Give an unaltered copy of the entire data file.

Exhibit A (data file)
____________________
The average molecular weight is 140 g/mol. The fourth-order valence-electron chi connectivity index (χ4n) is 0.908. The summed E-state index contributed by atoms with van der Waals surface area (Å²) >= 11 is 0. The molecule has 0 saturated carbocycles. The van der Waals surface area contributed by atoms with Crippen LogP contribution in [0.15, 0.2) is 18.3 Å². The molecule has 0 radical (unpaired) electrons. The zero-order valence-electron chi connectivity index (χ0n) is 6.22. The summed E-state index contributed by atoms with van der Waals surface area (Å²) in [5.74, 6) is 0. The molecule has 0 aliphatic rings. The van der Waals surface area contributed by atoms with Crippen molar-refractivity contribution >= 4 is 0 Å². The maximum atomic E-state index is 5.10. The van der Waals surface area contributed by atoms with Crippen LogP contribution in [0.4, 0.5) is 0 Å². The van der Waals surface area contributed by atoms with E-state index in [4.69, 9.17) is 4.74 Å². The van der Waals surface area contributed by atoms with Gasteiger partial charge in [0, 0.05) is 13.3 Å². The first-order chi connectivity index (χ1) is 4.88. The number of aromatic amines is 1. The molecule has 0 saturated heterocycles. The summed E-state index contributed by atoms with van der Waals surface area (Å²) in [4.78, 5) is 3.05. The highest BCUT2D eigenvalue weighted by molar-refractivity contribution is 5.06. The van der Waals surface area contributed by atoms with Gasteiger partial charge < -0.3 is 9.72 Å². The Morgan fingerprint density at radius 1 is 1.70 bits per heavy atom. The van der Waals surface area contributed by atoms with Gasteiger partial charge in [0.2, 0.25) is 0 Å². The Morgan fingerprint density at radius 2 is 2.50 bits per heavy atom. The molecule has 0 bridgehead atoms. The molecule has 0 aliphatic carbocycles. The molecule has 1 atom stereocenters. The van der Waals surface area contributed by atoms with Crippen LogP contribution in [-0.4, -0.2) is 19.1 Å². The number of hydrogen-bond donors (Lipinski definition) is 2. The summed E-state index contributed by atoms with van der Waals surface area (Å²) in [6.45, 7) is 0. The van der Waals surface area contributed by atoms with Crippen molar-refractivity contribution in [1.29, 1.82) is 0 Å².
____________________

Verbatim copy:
The average molecular weight is 140 g/mol. The fourth-order valence-electron chi connectivity index (χ4n) is 0.908. The summed E-state index contributed by atoms with van der Waals surface area (Å²) >= 11 is 0. The molecule has 0 saturated carbocycles. The van der Waals surface area contributed by atoms with Crippen LogP contribution in [0.15, 0.2) is 18.3 Å². The molecule has 0 radical (unpaired) electrons. The zero-order valence-electron chi connectivity index (χ0n) is 6.22. The summed E-state index contributed by atoms with van der Waals surface area (Å²) in [5.74, 6) is 0. The molecule has 0 aliphatic rings. The van der Waals surface area contributed by atoms with Crippen molar-refractivity contribution >= 4 is 0 Å². The maximum atomic E-state index is 5.10. The van der Waals surface area contributed by atoms with Crippen LogP contribution in [0.4, 0.5) is 0 Å². The van der Waals surface area contributed by atoms with E-state index in [4.69, 9.17) is 4.74 Å². The van der Waals surface area contributed by atoms with Gasteiger partial charge in [0, 0.05) is 13.3 Å². The first-order chi connectivity index (χ1) is 4.88. The number of aromatic amines is 1. The molecule has 0 saturated heterocycles. The summed E-state index contributed by atoms with van der Waals surface area (Å²) in [4.78, 5) is 3.05. The highest BCUT2D eigenvalue weighted by molar-refractivity contribution is 5.06. The van der Waals surface area contributed by atoms with Gasteiger partial charge < -0.3 is 9.72 Å². The Morgan fingerprint density at radius 1 is 1.70 bits per heavy atom. The van der Waals surface area contributed by atoms with Gasteiger partial charge in [0.2, 0.25) is 0 Å². The Morgan fingerprint density at radius 2 is 2.50 bits per heavy atom. The molecule has 0 bridgehead atoms. The molecule has 0 aliphatic carbocycles. The molecule has 1 atom stereocenters. The van der Waals surface area contributed by atoms with Crippen LogP contribution in [-0.4, -0.2) is 19.1 Å². The number of hydrogen-bond donors (Lipinski definition) is 2. The summed E-state index contributed by atoms with van der Waals surface area (Å²) in [6.45, 7) is 0. The van der Waals surface area contributed by atoms with Crippen molar-refractivity contribution in [1.29, 1.82) is 0 Å².